Jersey Finger Injury Treatment Montgomery AL

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Donald Davis Thornbury
(334) 274-8000
4294 Lomac St
Montgomery, AL
Specialty
Orthopedic Surgery

Data Provided By:
Dr.David Lipton
(334) 272-4670
215 Perry Hill Road
Montgomery, AL
Gender
M
Education
Medical School: Finch U Of Hs/Chicago Med Sch
Year of Graduation: 1955
Speciality
Orthopedic Surgeon
General Information
Hospital: Vamc
Accepting New Patients: Yes
RateMD Rating
3.0, out of 5 based on 2, reviews.

Data Provided By:
Dr.Steven Barrington
(334) 274-9000
4294 Lomac Street
Montgomery, AL
Gender
M
Education
Medical School: Vanderbilt Univ Sch Of Med
Year of Graduation: 1985
Speciality
Orthopedic Surgeon
General Information
Accepting New Patients: Yes
RateMD Rating
4.2, out of 5 based on 2, reviews.

Data Provided By:
Grady L Price, DMD
(334) 277-2980
4164 Carmichael Rd
Montgomery, AL
Specialties
Orthodontics/Dentofacial Orthopedics

Data Provided By:
S Kendall Dunn, DMD
(334) 270-1044
1344 Carmichael Way
Montgomery, AL
Specialties
Orthodontics/Dentofacial Orthopedics

Data Provided By:
Charles Wayne Hartzog
(334) 274-9000
4294 Lomac St
Montgomery, AL
Specialty
Orthopedic Surgery, Sports Medicine

Data Provided By:
Lewis Peyton Chapman, DMD
(334) 272-9447
1550 E Trinity Blvd
Montgomery, AL
Specialties
Orthodontics/Dentofacial Orthopedics

Data Provided By:
Michael Edward Davis, MD
(334) 274-9000
4294 Lomac St
Montgomery, AL
Specialties
Orthopedics
Gender
Male
Education
Medical School: Med Coll Of Ga Sch Of Med, Augusta Ga 30912
Graduation Year: 1997

Data Provided By:
Steven Allen Barrington
(334) 274-9000
4294 Lomac St
Montgomery, AL
Specialty
Orthopedic Surgery

Data Provided By:
Dr.Donald Thornbury
(334) 274-8000
4294 Lomac Street
Montgomery, AL
Gender
M
Education
Medical School: Univ Of Al Sch Of Med
Year of Graduation: 1978
Speciality
Orthopedic Surgeon
General Information
Hospital: Jackson Hosp &
Accepting New Patients: Yes
RateMD Rating
4.5, out of 5 based on 1, reviews.

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Treatment for Jersey Finger Injury

Jersey finger injury refers to the damage done to the tip of the ring finger when an athlete grabs the shirt (jersey) of another player while that player is pulling away. The hand grasping the jersey is closed in a fist. But the force of the player wearing the shirt pulls the tip of the ring finger into extension.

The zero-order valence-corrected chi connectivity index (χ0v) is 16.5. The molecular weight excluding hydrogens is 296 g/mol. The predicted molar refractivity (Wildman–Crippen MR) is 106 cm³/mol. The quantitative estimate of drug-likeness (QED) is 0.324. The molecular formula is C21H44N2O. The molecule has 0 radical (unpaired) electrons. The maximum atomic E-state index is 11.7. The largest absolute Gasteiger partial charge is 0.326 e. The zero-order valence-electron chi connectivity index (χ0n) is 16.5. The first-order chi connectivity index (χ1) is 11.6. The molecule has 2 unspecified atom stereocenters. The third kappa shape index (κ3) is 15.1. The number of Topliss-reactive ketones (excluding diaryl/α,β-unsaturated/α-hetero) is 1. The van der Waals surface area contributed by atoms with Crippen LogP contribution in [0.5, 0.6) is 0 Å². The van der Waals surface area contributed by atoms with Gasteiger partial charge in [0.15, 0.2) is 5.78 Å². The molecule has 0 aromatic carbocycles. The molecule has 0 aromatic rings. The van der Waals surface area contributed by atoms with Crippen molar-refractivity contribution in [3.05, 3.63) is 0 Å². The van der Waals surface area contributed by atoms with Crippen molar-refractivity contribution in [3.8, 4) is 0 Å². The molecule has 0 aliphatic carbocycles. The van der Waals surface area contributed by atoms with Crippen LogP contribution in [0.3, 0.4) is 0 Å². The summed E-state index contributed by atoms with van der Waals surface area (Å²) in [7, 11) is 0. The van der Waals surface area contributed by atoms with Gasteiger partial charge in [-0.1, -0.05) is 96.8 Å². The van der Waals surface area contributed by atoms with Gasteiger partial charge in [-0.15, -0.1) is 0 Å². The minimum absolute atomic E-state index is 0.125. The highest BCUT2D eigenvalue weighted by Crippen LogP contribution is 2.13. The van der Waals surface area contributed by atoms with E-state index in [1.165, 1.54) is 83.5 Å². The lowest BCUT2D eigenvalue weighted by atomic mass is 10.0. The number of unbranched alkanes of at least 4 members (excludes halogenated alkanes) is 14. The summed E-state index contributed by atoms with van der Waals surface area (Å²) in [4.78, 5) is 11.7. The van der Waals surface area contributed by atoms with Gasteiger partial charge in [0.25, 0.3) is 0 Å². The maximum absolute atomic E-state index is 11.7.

The result is a rupture of the tendon away from the bone. A piece of the bone may come with the tendon (still attached). This is called an avulsion injury. There can be a bone fracture along with the tendon rupture.

And although it sounds like this is an injury only an athlete can have, in fact, "jersey" finger injuries occur in nonathletes of all ages. Older adults with rheumatoid arthritis or other inflammatory joint conditions experience this injury as well. The same mechanism takes place: forceful extension of the tip of the finger when it is bent that causes the problem.

Any finger can be affected. The ring finger seems to be the most commonly injured digit because of its unique anatomy. It is the weakest of the fingers and least able to move by itself. The flexor digitorum profundus (or FDP) tendon pulls away from the bone more easily than any other finger tendon.

When the fingers are in a fisted position, the ring finger is actually just a tiny bit more forward than the other fingers. So it absorbs more of the force during a pull-away maneuver compared with the other fingers.

Treatment is based on a classification scheme. The injury can be described as a type I, II, III, IV, or V level of retraction. Retraction refers to how far back toward the palm the tendon has recoiled. Type I describes a flexor digitorum profundus tendon (FDP) that has pulled away from the bone and snapped all the way back to the palm.

Type II injury means the tendon has pulled away from the tip of the finger taking a tiny bit of bone with it but without retracting past the next bone. With a type III injury, the tendon has avulsed with a large bone fragment that has gotten caught or entrapped without moving.

Type IV level of retraction has a ruptured tendon with bone avulsion and retraction back toward the palm. And Type V is a ruptured tendon with bone avulsion. The bone where the tendon has pulled away is broken into tiny pieces (called a comminuted fracture). Type V injuries are further divided into Va and Vb. Type Va means the damage is outside the joint (extra-articular). Type Vb tells us there is intraarticular (inside the joint) damage.

When planning the type of surgery to perform, the surgeon evaluates how far back the tendon has retracted, how much bone damage is present, and if the joint is involved. For example, full retraction of the tendon often means the pulley system that holds the tendon in place has also been disrupted. When the force of the injury is enough to strip the tendon from the bone carrying the pulley mechanism along with it, then the blood supply is also affected.

Besides considering t...

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